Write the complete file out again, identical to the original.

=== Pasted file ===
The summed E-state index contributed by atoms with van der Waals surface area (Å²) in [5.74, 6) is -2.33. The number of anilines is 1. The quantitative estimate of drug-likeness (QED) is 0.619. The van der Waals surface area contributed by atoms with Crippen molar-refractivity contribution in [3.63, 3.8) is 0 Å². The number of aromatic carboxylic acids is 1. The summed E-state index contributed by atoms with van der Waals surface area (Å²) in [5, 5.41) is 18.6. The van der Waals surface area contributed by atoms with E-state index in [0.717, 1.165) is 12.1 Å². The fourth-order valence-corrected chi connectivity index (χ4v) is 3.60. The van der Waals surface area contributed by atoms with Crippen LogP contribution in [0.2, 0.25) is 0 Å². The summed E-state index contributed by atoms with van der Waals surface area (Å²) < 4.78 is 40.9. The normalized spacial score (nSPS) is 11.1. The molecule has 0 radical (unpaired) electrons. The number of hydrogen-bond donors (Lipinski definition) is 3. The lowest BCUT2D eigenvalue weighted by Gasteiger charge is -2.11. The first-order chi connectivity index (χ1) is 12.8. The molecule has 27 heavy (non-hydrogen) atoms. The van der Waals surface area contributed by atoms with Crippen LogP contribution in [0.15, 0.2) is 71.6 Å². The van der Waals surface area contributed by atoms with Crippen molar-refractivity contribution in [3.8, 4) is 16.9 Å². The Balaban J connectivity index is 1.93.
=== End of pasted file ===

The summed E-state index contributed by atoms with van der Waals surface area (Å²) in [5.74, 6) is -2.33. The number of anilines is 1. The quantitative estimate of drug-likeness (QED) is 0.619. The van der Waals surface area contributed by atoms with Crippen molar-refractivity contribution in [3.63, 3.8) is 0 Å². The number of aromatic carboxylic acids is 1. The summed E-state index contributed by atoms with van der Waals surface area (Å²) in [5, 5.41) is 18.6. The van der Waals surface area contributed by atoms with E-state index in [0.717, 1.165) is 12.1 Å². The fourth-order valence-corrected chi connectivity index (χ4v) is 3.60. The van der Waals surface area contributed by atoms with Crippen LogP contribution in [0.2, 0.25) is 0 Å². The summed E-state index contributed by atoms with van der Waals surface area (Å²) < 4.78 is 40.9. The normalized spacial score (nSPS) is 11.1. The molecule has 0 radical (unpaired) electrons. The number of hydrogen-bond donors (Lipinski definition) is 3. The lowest BCUT2D eigenvalue weighted by Gasteiger charge is -2.11. The first-order chi connectivity index (χ1) is 12.8. The molecule has 27 heavy (non-hydrogen) atoms. The van der Waals surface area contributed by atoms with Crippen LogP contribution in [0.15, 0.2) is 71.6 Å². The van der Waals surface area contributed by atoms with Crippen molar-refractivity contribution in [3.8, 4) is 16.9 Å². The Balaban J connectivity index is 1.93.